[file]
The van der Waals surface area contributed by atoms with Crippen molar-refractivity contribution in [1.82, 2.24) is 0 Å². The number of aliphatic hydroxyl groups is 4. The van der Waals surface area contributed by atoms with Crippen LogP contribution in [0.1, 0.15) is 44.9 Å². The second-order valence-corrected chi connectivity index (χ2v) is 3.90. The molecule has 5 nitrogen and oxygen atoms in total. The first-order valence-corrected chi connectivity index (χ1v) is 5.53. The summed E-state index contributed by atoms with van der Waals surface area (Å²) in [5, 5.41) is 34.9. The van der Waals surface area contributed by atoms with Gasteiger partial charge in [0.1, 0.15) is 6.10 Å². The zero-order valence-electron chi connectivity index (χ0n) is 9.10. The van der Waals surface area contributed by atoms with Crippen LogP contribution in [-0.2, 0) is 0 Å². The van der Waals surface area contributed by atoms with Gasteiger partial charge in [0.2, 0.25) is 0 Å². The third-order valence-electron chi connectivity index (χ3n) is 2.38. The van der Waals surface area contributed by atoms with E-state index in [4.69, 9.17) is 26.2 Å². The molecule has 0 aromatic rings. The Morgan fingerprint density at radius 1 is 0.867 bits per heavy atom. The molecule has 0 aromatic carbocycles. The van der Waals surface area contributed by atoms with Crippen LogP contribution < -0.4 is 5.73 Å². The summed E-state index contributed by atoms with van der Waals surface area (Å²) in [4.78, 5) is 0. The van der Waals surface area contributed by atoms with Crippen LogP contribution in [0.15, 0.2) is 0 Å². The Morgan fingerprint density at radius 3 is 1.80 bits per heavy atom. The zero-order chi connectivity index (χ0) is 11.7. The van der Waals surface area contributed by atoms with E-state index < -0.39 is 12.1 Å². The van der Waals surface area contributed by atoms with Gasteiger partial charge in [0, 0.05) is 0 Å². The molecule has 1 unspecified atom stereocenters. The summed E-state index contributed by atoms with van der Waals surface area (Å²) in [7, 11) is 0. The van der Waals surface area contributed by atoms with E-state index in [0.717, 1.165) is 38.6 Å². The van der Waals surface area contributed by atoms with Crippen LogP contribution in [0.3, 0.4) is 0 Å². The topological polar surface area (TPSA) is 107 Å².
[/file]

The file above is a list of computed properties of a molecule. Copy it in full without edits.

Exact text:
The van der Waals surface area contributed by atoms with Crippen molar-refractivity contribution in [1.82, 2.24) is 0 Å². The number of aliphatic hydroxyl groups is 4. The van der Waals surface area contributed by atoms with Crippen LogP contribution in [0.1, 0.15) is 44.9 Å². The second-order valence-corrected chi connectivity index (χ2v) is 3.90. The molecule has 5 nitrogen and oxygen atoms in total. The first-order valence-corrected chi connectivity index (χ1v) is 5.53. The summed E-state index contributed by atoms with van der Waals surface area (Å²) in [5, 5.41) is 34.9. The van der Waals surface area contributed by atoms with Gasteiger partial charge in [0.1, 0.15) is 6.10 Å². The zero-order valence-electron chi connectivity index (χ0n) is 9.10. The van der Waals surface area contributed by atoms with Crippen LogP contribution in [-0.2, 0) is 0 Å². The van der Waals surface area contributed by atoms with Gasteiger partial charge in [0.2, 0.25) is 0 Å². The third-order valence-electron chi connectivity index (χ3n) is 2.38. The van der Waals surface area contributed by atoms with E-state index in [4.69, 9.17) is 26.2 Å². The molecule has 0 aromatic rings. The Morgan fingerprint density at radius 1 is 0.867 bits per heavy atom. The molecule has 0 aromatic carbocycles. The van der Waals surface area contributed by atoms with Crippen LogP contribution < -0.4 is 5.73 Å². The summed E-state index contributed by atoms with van der Waals surface area (Å²) in [4.78, 5) is 0. The van der Waals surface area contributed by atoms with Crippen LogP contribution in [0.15, 0.2) is 0 Å². The Morgan fingerprint density at radius 3 is 1.80 bits per heavy atom. The zero-order chi connectivity index (χ0) is 11.7. The van der Waals surface area contributed by atoms with E-state index < -0.39 is 12.1 Å². The van der Waals surface area contributed by atoms with Gasteiger partial charge in [0, 0.05) is 0 Å². The molecule has 1 unspecified atom stereocenters. The summed E-state index contributed by atoms with van der Waals surface area (Å²) in [7, 11) is 0. The van der Waals surface area contributed by atoms with E-state index in [0.717, 1.165) is 38.6 Å². The van der Waals surface area contributed by atoms with Crippen LogP contribution in [0.3, 0.4) is 0 Å². The topological polar surface area (TPSA) is 107 Å².